Often times we define passion as an activity associated with a great sense of satisfaction or fulfillment. We also usually blend it with talent. While I adhere to the precedent, I would like to draw attention to the fact that, often, in a lifetime, we discover many activities that correspond to the prior description, yet they aren’t true passions. They’re a sort of temporary spike that fades over time.

Therefore, I recommend adding another criterion to help tell a true passion from a fad by asking ourselves one extra question: what activity are we resilient at despite adversity, discouragement from peers or family and still be willing to carry on…

If I had to choose between intelligence and creativity I would pick resilience — K

Resilience is a consequence of a TRUE passion.

Summing-up

Resilience = Energy + EQ + Passion + Doer

MODEL RECAP

Co-founder Criteria

YOU FEEL LIKE SOMETHING IMPORTANT IS MISSING?

Yes… you did not mention “Ethics”, “Smartness”, “Creativity”, “Leadership”…

I’ve brushed aside “Smartness” on purpose. Why? It all depends on what you mean by “smart”. If it’s the opposite of dumb, then the answer is yes, you need a smart co-founder. But if you mean really smart, it’s not an absolute necessity. The criteria proposed by this model beat disproportionately smartness at long term business sustainability test. Partnering with the kind of persons described above will allow renewing your business model when needed, making your company resilient in the face of a rapidly changing environment.

The other elements (ethics, creativity, self-esteem) are already taken into consideration… Let’s have a closer look.

1. Ethics

I’ve always thought ethics is a value and in theory, it is. In practice, it’s a behavior. If interested read more. For now, we will focus on the matter at hand. What characteristics make ethics possible from a behavioral standpoint?

  1. Humbleness (ego): The less people are concerned about saving their image and getting social recognition, the higher the chances they’ll stay true to their values and behave ethically whatsoever.
  2. Courage: If we aren’t afraid to lose it all and have to start all over again, or are ready to face controversy or simply to look at people in the eyes, we increase the odds of doing (and saying) the hard right vs. the easy wrong.
  3. EQ: If we’re able to manage/understand our own and others’ emotions, we’re more likely to behave ethically. After all, most of our unethical behaviors emerge when 1. we feel an urge we’re unable to control or 2. we fear others’ reactions.
  4. Doer: the more resistance to pain we demonstrate, the more likely we are to do the right thing even when nobody is watching.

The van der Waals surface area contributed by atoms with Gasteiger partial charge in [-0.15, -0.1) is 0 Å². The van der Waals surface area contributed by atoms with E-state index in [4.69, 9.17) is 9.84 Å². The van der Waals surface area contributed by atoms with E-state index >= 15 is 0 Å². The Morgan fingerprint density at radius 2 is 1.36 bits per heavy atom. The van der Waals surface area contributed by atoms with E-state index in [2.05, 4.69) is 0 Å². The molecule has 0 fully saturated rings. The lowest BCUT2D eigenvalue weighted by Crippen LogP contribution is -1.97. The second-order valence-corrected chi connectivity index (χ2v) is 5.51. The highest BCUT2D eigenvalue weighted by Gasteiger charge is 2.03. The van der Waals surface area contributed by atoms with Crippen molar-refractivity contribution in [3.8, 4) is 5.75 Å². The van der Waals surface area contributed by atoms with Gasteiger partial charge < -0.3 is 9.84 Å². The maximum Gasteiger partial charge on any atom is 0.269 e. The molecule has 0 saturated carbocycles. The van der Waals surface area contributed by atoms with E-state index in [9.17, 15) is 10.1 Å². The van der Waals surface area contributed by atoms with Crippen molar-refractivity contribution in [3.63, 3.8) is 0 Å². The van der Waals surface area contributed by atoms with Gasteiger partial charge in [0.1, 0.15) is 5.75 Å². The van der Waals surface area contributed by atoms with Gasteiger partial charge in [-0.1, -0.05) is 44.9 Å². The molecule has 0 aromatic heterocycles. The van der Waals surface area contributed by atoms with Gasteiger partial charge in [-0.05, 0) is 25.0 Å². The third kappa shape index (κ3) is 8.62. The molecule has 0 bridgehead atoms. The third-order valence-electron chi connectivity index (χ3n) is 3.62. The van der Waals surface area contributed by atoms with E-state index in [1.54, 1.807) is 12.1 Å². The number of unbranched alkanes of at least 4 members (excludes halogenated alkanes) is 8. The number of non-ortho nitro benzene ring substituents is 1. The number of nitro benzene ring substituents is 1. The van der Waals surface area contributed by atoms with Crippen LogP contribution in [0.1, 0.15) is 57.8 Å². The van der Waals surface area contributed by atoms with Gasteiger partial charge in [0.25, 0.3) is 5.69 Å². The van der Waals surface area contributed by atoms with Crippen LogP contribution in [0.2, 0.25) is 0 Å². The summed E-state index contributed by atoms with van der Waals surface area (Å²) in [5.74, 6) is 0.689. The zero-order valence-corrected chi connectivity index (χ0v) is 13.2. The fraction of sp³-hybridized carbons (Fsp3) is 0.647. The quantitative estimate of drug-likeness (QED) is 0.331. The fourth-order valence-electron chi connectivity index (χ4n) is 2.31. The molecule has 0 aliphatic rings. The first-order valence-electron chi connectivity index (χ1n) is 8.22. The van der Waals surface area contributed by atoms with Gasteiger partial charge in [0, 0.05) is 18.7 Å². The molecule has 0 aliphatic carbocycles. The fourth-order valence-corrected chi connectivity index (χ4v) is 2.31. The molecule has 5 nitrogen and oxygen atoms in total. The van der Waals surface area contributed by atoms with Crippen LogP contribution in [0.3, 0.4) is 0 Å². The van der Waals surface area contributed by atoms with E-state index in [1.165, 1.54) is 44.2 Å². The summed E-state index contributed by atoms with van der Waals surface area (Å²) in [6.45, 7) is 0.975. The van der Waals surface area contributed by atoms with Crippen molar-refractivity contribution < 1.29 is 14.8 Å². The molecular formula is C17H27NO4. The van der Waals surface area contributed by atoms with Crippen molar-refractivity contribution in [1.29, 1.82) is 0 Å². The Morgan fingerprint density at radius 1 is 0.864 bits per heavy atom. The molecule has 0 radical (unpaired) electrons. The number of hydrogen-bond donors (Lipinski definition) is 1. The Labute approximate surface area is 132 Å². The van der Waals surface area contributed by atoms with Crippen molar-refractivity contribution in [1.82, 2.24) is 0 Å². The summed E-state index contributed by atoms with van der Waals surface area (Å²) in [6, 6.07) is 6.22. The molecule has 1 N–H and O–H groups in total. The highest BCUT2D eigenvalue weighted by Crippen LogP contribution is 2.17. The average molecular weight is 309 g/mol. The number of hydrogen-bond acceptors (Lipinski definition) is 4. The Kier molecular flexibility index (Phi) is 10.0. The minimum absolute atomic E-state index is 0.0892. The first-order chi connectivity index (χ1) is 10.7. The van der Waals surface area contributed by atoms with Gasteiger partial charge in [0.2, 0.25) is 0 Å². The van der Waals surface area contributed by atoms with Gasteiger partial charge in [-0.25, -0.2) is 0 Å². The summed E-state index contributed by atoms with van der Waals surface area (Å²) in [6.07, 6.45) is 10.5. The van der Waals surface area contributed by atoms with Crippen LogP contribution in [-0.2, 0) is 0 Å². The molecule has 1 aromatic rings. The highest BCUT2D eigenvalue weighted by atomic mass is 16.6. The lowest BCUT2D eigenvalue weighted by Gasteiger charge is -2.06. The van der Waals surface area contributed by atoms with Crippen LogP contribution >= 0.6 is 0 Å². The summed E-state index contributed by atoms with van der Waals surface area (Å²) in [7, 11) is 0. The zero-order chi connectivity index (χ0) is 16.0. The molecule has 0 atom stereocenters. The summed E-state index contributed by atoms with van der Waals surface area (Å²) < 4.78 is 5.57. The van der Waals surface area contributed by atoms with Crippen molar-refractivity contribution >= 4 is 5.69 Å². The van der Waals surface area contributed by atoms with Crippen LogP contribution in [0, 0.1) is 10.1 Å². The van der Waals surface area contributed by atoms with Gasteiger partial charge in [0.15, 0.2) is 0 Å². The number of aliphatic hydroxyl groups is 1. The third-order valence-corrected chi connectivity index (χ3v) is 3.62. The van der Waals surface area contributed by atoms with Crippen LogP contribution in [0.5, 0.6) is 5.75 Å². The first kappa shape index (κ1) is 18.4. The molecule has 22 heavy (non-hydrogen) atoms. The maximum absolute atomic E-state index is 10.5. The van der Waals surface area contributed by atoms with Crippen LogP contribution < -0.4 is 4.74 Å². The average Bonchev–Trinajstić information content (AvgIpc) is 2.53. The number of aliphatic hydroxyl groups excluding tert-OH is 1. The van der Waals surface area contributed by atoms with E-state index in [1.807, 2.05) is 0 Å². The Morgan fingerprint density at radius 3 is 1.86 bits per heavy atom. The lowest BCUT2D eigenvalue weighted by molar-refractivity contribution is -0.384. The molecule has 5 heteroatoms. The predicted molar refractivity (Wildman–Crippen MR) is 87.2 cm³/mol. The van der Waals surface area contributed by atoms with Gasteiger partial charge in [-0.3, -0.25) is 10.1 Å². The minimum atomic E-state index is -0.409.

I guess that by now it became clear that the 4 above factors yielding “Behavioral Ethics” were already cited before… Look at the center of the scheme shared earlier:

Ethics

2. Creativity

Combining components that contribute to having an “Open Mind”: Curiosity (learn & unlearn), Nuance & Courage; we end up forming a good proxy for creativity.

Creativity

3. Leadership

Would you agree to the following definition of a Leader:

A leader is someone who is able to spot trends, create the corresponding future by working on it and engaging people to work in line with her/his direction while staying true to her/his values.

Well let’s read it again using our model:

  1. Someone who is able to spot trends: Open-mind.
  2. Create the corresponding future by working hard: Resilience.
  3. Engage people to work in line with her/his direction: Awesomeness.
  4. While staying true to her/his values: Candidness.
Servant Leadership

Through the 3 above examples, we understand that the model is built on meta-criteria which combination yields other criteria. This allows limiting the characteristics we are looking for.


OK then?

The dream co-founder does not exist. If you ever come across one of these guys, kick-start collaboration on whatever idea. Just do not let her/him slip away. What is more probable is that you’ll never meet anyone of this sort.

What’s the point of this article then?!

For a phoenix to fly it needs two wings. So make sure you complement each other. This is also true for key hires.


I’ll close with the story of the Choluteca bridge that perfectly exemplifies what I’m referring to. It was built in a region prone to extreme weather conditions with strong winds and floodings. The Honduras government commissioned the best Japenese architectural minds to make it undestroyable! And guess what? They succeeded! In 1998 a category 5 hurricane hit. All bridges in the country were destroyed except Choluteca… The problem was that the region got the equivalent of 6 months of rain in a few days. This extreme and unexpected situation made the river change course. So the bridge stood strong but there was no river beneath it anymore!

This is what the internet has done to traditional media (and many other industries), this is what mobile is doing to Microsoft, this what 3D printing, blockchain… will do to…

Moral of the story, 

  • Your best work can’t withstand the test of time…
  • You can’t predict the future…

But…

  • You can choose a Phoenix cofounder… 😉